One Secret The Best Communicators Understand.

This post can now be seen, along with new content, on Frances Evesham's Blog.

I can hear you sigh: if only there was one simple rule for good communication skills. One cast-iron guaranteed way you can find the right thing to say to help you get that job, deal with your teen’s sulks, know when to argue and recognise when to apologise.

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Well, worry no more. There’s one communication skill that outweighs all the practice in the world in making eye contact, nodding and matching people’s leg-crossings.

Not that those things don’t help you communicate better, of course. They do. But they work because of this one special gift we can all share.

Have you guessed it yet?

Ok, for those of you who didn’t already scan down the page to peek, I’ll tell you. It’s empathy. The big E.

The magic silver bullet you need to succeed. 

Empathy is the ability to feel what another person feels, understand his point of view and imagine what he’s thinking. Or, as Native Americans (possibly) have said, “to walk a mile in another man's moccasins.” Or woman's, obviously.

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When you understand the person you're talking to, you can tailor your messages to suit them. If they're cross, you may use a calm voice to deflect their anger. If they're worried, you could ask what's wrong, or if they're anxious, you may want to offer support.

Now I hear you wonder why, if this fabulous gift is out there and free of charge, we aren’t all grabbing it and working our silver-tongued magic on everyone from the car salesman to our toddler with a tantrum.

The answer is that although some degree of empathy seems to be hard-wired in our brains, making use of it is a skill, and like any skill, it takes hard work and practice to grow it. Lots of practice. Plus determination, focus, time, effort and all the other difficult stuff you thought you could leave behind when you left school.

Oh, I feel your pain (laughs cruelly). You thought it was going to be easy.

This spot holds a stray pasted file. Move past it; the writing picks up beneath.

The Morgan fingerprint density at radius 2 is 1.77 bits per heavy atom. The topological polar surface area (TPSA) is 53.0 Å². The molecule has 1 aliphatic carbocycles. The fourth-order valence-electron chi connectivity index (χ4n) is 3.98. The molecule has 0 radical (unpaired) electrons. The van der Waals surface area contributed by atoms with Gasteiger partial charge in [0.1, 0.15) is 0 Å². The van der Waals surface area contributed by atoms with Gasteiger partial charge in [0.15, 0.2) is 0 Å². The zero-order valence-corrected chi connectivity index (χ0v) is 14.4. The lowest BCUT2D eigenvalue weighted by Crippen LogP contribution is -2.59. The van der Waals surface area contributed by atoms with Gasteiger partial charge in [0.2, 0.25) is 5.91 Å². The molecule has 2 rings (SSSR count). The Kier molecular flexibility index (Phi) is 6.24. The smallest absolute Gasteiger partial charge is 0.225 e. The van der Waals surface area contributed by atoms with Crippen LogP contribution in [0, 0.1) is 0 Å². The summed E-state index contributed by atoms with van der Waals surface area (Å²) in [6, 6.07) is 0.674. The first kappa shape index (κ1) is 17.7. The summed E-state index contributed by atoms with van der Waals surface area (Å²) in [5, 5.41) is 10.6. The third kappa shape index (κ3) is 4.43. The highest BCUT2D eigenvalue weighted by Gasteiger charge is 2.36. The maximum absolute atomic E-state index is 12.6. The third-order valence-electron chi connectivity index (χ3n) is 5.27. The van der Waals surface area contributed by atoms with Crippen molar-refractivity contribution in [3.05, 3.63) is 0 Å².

On the other hand, you can work on it while you watch TV, trawl through Twitter and flirt with Facebook.

When you feel empathy, when you understand the way the other person thinks, you react in a way that means something to them. In the simplest terms, it means you don’t laugh when someone tells you their cat died. You may be a dog person, and think all cats are witches’ familiars, but you know enough about the cat’s owner to feel at least a little of their sorrow.

Obligatory cat picture © Marilyn Barbone | Dreamstime Stock Photos
Empathy comes more easily to some than to others, like all human traits.Work to improve your empathy and you’ll find your communication skills develop automatically.

Find out what other people feel and think by watching them and listening to them. Their body language gives you plenty of clues. Here are a few hints:

1              She tends to look at the floor rather than at you: she’s paying attention to how she feels inside, she may be shy, not confident, may even be upset.

2              He makes great eye contact: he feels happy, confident and friendly.

3              She folds her arms: whoops, she’s anxious or nervous, or wants you to keep your distance.

4              He strokes his hair or touches his face: he cares what you think about him.

5              She speaks in a high voice: she’s nervous, or likes to be like a little girl (think Minnie Mouse).